Green Room With A View: Denali's Cutting-edge, Off-Grid Visitors Center

Sixty miles down a dirt road in the Alaskan Wilderness, sits a cutting-edge green building nestled in the mountains.

An educational landmark for visitors and a starting point and shelter for backcountry hikers, the LEED platinum Eielson Center in Alaska's Denali National Park sports some of the greenest features yet produced by federal funds.

The building was completed late this summer -- based on the designs of RIM Architects and RMI's Built Environment Team -- and sustains itself without an electricity grid lifeline.

How exactly does the building supply its own energy?

First, passive design measures and energy efficient technologies help cut the building's energy use by half.

Some of these passive design features include:

  • South-facing, high-performance windows that maximize solar gain and are well insulated to accommodate for the extreme climate.
  • The building is constructed partially underground, which allows the advantage of ambient earth temperatures and protects the building's walls from strong winds.
  • Apertures in the side of the building and skylights, which provide the majority of daytime light. Daylight sensors monitor light levels to reduce the use of electric lighting during the long summer days.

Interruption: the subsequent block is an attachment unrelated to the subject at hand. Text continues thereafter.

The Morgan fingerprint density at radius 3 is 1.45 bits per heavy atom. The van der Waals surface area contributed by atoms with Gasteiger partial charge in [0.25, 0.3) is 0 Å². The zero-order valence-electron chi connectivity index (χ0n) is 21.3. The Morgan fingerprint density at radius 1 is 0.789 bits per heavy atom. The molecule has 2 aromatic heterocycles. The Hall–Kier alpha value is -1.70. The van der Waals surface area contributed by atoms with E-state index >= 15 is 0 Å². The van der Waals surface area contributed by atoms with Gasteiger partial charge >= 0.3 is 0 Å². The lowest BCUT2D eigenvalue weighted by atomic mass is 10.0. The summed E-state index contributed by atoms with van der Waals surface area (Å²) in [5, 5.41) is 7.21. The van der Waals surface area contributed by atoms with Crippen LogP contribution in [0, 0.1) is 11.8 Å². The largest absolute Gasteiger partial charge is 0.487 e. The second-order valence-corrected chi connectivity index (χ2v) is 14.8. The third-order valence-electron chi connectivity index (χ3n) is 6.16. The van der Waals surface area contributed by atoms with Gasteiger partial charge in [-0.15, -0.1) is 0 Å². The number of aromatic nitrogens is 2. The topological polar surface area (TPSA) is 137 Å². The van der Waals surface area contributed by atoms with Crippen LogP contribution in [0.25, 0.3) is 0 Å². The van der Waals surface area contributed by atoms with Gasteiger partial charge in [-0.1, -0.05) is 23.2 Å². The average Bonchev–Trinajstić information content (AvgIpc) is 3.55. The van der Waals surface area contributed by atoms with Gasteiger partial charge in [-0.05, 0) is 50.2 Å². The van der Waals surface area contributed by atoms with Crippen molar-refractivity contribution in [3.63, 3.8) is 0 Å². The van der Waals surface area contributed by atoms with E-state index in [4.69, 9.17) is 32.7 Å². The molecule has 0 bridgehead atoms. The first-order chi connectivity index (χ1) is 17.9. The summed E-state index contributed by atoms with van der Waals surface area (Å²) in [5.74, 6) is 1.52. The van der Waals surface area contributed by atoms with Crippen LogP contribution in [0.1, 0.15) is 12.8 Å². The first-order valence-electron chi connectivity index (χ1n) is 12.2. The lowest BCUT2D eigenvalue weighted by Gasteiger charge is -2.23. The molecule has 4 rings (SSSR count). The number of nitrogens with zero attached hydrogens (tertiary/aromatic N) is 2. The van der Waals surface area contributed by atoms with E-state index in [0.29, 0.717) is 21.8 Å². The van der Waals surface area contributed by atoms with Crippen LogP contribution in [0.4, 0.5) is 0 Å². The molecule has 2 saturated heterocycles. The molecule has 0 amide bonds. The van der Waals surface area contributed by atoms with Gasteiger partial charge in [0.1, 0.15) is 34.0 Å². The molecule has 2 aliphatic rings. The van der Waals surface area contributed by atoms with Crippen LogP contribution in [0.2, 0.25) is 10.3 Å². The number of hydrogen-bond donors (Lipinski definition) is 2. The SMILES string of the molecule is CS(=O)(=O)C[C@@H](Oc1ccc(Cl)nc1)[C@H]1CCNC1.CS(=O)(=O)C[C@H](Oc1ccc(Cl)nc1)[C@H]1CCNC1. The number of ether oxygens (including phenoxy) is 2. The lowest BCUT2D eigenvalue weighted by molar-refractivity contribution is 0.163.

• The ability to "go cold." In the extreme Alaskan winters, temperatures reach -40 degrees Fahrenheit and Denali becomes impassable for six to seven months. This could have resulted in the expenditure of large amounts of energy. Instead, when the visitors stop coming, the building "goes cold." Exhibits, plumbings, and other elements were designed to endure extremely cold temperatures without incurring any damage.
  • Heat recovery ventilators that recover heat from exhausted air to warm the cold incoming air. This is especially useful when waves of visitors create large volumes of stale air.

Renewable, distributed technologies like integrated photovoltaic and small-scale water turbine systems supply the center's remaining energy needs.

While the design, architecture, technologies, and remote location are fascinating in themselves, the Eielson Visitor's Center is notable for a more practical issue -- its low cost.

Operating costs are 84.7 percent lower than the average building its size (15,000 square feet), and Eielson was the first National Park Service building to receive a LEED Platinum rating within a federal budget.

Proving that integrated design and cutting edge technologies can indeed be cost effective, Eielson is set to be a model for future National Park Visitor Center designs.

Already, the new Visitor's Center in Lassen Volcanic National Park is expected to become the second center to earn a LEED Platinum rating within the limits of a tight federal budget.

For more information on the Eielson Center among other green projects, see RMI's Solutions Journal.

Image Credit:: Rocky Mountain Institute

Tags: Architecture | Buildings | Green Building